The students from various classes, class teachers, the subject heads, head of departments, principals of other schools in different school districts in the state, local education department officers, and several curriculum experts in the state. Two sources of data will be utilized in the study i. e. the primary and the secondary data sources; the primary source will include the data that will be collected direct from the people through observations or verbal interviews while the secondary ones will comprise of stored records, newspapers, and journal articles. In order to collect reliable and valid data I will employ two qualitative methods of data collection.
These methods will be verbal and over the phone interviews and scrutinizing of test results presented to me by the respective class teachers, and other written materials. [Taylor & Bogdan, 1984] These two methods will enable me to get a clear picture of subject teachers’ comments, how the students have been performing relative to the national goals of education, curriculum objectives, and the syllabus requirements, and experts’ views on the impact of the current curriculum in meeting the socio-economic, cultural, and political needs of the students and the society at large. The construction of the five-question questionnaire will be guided by the above reports conclusions.
Teachers will collect their reports and the questionnaire from the staffroom while the students will be given theirs via their respective class teachers, for those other stakeholders the post office mailing service will be the obvious option. Stakeholders will be required to take three to six days to study the report fill the questionnaire and mail back the questionnaire. [Gallagher, Bagin, & Moore, 2005] The returned questionnaires will then be analyzed the overall stakeholders verdict recorded. If a clear majority shows that they are for a change – which is the most probable verdict, then another report that describes the new stakeholders’ expectations in my school will be prepared but this time not targeting all the stakeholders but the state education department office whose one of its core mandate is to constantly review the existing curriculum.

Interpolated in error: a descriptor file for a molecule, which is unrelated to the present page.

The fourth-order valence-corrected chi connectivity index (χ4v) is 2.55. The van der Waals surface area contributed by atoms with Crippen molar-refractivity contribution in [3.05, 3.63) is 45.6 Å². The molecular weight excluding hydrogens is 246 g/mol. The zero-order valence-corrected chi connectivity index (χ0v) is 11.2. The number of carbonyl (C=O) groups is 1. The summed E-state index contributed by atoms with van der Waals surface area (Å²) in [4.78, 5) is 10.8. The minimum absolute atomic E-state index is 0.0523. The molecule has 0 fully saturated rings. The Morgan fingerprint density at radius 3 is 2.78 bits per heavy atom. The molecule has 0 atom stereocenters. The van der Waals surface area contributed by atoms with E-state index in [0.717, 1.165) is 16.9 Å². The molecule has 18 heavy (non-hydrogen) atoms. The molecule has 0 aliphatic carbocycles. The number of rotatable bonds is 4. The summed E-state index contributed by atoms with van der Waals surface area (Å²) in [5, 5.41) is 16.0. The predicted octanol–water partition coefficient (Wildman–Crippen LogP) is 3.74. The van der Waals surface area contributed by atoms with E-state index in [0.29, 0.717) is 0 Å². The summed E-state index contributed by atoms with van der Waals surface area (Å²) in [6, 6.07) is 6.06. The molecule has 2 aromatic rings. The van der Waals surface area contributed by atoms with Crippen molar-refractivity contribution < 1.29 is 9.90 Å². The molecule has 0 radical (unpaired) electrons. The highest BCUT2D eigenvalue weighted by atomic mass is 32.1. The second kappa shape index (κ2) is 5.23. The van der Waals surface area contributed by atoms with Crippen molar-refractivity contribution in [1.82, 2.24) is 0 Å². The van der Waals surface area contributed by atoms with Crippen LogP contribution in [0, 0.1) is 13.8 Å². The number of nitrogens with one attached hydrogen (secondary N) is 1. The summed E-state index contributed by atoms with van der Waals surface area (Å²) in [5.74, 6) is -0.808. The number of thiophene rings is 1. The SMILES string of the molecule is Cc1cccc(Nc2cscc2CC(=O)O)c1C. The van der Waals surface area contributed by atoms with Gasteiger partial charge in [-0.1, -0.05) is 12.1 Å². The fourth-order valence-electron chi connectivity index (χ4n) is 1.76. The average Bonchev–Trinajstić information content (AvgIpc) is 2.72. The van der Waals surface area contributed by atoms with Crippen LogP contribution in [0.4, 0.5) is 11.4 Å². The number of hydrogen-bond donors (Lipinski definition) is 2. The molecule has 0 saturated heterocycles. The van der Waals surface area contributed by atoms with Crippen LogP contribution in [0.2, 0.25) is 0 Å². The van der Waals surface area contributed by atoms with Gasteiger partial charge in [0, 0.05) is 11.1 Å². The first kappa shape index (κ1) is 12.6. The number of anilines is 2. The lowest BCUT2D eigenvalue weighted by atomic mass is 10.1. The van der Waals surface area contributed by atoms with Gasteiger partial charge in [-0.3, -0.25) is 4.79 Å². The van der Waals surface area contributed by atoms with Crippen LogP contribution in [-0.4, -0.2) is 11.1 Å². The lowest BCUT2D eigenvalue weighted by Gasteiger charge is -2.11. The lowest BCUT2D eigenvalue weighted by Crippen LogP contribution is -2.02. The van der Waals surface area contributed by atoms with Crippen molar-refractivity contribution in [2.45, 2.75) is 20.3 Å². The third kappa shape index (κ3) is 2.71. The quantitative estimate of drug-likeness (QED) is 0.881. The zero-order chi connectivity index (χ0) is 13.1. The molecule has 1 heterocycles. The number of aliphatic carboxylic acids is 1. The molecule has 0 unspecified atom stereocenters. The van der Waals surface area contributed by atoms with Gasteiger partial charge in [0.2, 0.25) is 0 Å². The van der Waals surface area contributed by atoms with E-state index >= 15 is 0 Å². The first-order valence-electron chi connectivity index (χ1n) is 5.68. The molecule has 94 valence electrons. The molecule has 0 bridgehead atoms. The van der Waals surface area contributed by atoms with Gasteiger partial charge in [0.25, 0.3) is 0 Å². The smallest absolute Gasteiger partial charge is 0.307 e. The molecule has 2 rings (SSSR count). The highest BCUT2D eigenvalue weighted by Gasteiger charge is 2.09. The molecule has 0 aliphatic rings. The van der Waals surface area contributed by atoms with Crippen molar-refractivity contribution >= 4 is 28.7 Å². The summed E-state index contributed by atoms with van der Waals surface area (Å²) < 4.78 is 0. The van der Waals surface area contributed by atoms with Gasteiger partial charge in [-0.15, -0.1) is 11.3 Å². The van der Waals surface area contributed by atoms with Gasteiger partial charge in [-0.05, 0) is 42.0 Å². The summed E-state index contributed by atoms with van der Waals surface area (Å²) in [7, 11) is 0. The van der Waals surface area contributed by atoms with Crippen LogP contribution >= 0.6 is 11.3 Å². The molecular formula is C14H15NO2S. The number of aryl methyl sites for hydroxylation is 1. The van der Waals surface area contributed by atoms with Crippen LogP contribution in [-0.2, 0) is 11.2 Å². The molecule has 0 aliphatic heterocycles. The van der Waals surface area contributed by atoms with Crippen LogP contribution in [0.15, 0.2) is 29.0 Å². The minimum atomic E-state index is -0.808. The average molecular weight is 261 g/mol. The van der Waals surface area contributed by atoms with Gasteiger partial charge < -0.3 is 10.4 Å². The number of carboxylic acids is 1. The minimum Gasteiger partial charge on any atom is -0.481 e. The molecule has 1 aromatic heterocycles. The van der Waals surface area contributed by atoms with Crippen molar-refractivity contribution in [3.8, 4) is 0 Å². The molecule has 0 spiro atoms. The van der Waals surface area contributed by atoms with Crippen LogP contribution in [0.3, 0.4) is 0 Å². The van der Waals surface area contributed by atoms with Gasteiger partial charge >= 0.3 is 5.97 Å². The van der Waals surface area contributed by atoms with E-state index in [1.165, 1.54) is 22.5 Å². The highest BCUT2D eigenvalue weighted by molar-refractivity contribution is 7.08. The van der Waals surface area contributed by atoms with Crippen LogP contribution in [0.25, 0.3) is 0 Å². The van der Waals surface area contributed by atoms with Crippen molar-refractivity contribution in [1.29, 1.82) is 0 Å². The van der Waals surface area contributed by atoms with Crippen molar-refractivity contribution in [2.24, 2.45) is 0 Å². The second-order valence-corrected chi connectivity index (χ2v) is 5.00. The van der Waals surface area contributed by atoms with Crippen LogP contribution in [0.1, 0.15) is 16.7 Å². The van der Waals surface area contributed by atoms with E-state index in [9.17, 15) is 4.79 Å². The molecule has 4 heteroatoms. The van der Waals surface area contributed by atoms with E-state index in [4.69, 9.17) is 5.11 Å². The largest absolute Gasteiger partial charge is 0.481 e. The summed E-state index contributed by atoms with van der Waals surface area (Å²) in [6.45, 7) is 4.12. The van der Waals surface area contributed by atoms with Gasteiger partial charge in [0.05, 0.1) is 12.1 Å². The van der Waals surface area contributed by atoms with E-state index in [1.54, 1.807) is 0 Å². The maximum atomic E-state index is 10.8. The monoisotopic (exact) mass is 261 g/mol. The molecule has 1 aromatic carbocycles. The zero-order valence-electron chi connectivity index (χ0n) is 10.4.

The report will also be copied to the school heads of all the schools in the state through their respective school district offices, and they will also be carrying out their own change communications, their reports will also be forward to the state education department. [Gallagher, Bagin, & Moore, 2005] In order to provide a feedback to all my schools stakeholders who participated in the change-communication process, I will publish the analyzed results in the local daily newspapers, local educational journals, and even non-print media. Students will also be issued with the same reports to read and to take to their parents, and thus as much people as will be practically possible will definitely be reached through these communication methods. These will help to build a sense of trust on the school among the school stakeholders, as their true feelings will be reflected in the communicated report.
Again, this will serve as a positive precedent for future communications of positive changes. [Harris, (2004)] This report will also be made the main agenda in the normal biannual stakeholder meetings, and therefore there will be still a chance to convince the skeptics on the importance of the changes and also develop a time frame, and the other important deliberations that pertains the changes. In these biannual meetings other important changes pertaining the smooth running of the school will also be discussed such as entering into agreements with local colleges and universities in order to facilitate a smooth transition from high school to college education for our school graduates.
[Gallagher, Bagin, & Moore, 2005] References: Bogdan, R. C. and Taylor, S. J. (1975). Introduction to qualitative research methods: A phenomenological approach to the social sciences, Boston: Allyn & Bacon, available at; http://www. universitybusiness. com,accessed on March 10, 2009 Education for Sustainable Development (ESD), 2005-2011. UNESCO, available at; http://portal. unesco. org/education/en/ev. phpURL_ID=23304&URL_DO=DO_TOPIC&URL_SECTION=201. html, accessed on March 10, 2009 Gallagher, D. R. , Bagin, D. , & Moore, E. H. (2005). The school and community relations, (pp. 16-39). Boston: Pearson Allyn and Bacon, accessed on March 10, 2009
Gross, K. & Godwin, P. (2006). Education’s Many Stakeholders: Educational administrators are increasingly recognizing what business have long understood: customer satisfaction matters, accessed on March 10, 2009 Harris, S. (Ed) (2004). Bravo principal: building relationships with actions that value others. Larchmont, N. Y. : Eye on Education, accessed on March 10, 2009 Holliday, A. E. (1988). In search of and answer: What is school public relations? Journal of educational Public Relations. 11 (2), p. 12, accessed on March 10, 2009 Walkin, L. (1982). Instructional Techniques and Practice. Chetrenham: Stanley Thomes Ltd, accessed on March 10, 2009